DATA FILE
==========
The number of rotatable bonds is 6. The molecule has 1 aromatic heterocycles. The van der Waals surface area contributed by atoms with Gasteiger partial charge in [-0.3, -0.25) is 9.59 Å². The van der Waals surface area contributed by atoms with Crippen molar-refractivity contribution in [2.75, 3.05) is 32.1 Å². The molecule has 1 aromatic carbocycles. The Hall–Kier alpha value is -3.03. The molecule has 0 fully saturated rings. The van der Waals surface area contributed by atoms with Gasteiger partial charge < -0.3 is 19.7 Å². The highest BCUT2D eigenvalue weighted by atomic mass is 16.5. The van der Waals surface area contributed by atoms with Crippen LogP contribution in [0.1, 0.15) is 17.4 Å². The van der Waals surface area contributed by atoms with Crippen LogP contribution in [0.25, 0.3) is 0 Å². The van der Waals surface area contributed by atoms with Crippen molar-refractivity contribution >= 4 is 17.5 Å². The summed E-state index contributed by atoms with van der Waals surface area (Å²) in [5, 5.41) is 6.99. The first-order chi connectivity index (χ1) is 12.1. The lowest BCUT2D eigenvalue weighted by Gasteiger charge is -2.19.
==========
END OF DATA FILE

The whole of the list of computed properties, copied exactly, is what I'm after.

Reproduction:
The number of rotatable bonds is 6. The molecule has 1 aromatic heterocycles. The van der Waals surface area contributed by atoms with Gasteiger partial charge in [-0.3, -0.25) is 9.59 Å². The van der Waals surface area contributed by atoms with Crippen molar-refractivity contribution in [2.75, 3.05) is 32.1 Å². The molecule has 1 aromatic carbocycles. The Hall–Kier alpha value is -3.03. The molecule has 0 fully saturated rings. The van der Waals surface area contributed by atoms with Gasteiger partial charge < -0.3 is 19.7 Å². The highest BCUT2D eigenvalue weighted by atomic mass is 16.5. The van der Waals surface area contributed by atoms with Crippen LogP contribution in [0.1, 0.15) is 17.4 Å². The van der Waals surface area contributed by atoms with Crippen LogP contribution in [0.25, 0.3) is 0 Å². The van der Waals surface area contributed by atoms with Crippen molar-refractivity contribution >= 4 is 17.5 Å². The summed E-state index contributed by atoms with van der Waals surface area (Å²) in [5, 5.41) is 6.99. The first-order chi connectivity index (χ1) is 12.1. The lowest BCUT2D eigenvalue weighted by Gasteiger charge is -2.19.